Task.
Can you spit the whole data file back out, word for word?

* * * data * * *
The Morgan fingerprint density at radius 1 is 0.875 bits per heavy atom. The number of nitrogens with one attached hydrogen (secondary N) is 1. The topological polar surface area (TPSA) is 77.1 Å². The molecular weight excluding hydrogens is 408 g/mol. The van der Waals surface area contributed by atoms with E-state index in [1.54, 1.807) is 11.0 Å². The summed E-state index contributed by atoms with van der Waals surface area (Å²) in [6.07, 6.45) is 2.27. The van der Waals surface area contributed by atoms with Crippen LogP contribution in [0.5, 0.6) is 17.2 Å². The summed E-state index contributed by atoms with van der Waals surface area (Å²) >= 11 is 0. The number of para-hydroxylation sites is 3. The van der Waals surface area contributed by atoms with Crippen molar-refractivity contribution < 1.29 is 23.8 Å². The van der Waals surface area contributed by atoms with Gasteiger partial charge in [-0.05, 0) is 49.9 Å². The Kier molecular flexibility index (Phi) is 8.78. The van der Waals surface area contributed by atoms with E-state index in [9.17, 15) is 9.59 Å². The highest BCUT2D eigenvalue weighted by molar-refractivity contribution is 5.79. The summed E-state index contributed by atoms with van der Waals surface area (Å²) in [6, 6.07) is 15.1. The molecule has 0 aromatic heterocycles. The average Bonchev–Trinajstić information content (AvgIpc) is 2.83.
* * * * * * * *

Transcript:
The Morgan fingerprint density at radius 1 is 0.875 bits per heavy atom. The number of nitrogens with one attached hydrogen (secondary N) is 1. The topological polar surface area (TPSA) is 77.1 Å². The molecular weight excluding hydrogens is 408 g/mol. The van der Waals surface area contributed by atoms with E-state index in [1.54, 1.807) is 11.0 Å². The summed E-state index contributed by atoms with van der Waals surface area (Å²) in [6.07, 6.45) is 2.27. The van der Waals surface area contributed by atoms with Crippen LogP contribution in [0.5, 0.6) is 17.2 Å². The summed E-state index contributed by atoms with van der Waals surface area (Å²) >= 11 is 0. The number of para-hydroxylation sites is 3. The van der Waals surface area contributed by atoms with Crippen molar-refractivity contribution < 1.29 is 23.8 Å². The van der Waals surface area contributed by atoms with Gasteiger partial charge in [-0.05, 0) is 49.9 Å². The Kier molecular flexibility index (Phi) is 8.78. The van der Waals surface area contributed by atoms with E-state index in [9.17, 15) is 9.59 Å². The highest BCUT2D eigenvalue weighted by molar-refractivity contribution is 5.79. The summed E-state index contributed by atoms with van der Waals surface area (Å²) in [6, 6.07) is 15.1. The molecule has 0 aromatic heterocycles. The average Bonchev–Trinajstić information content (AvgIpc) is 2.83.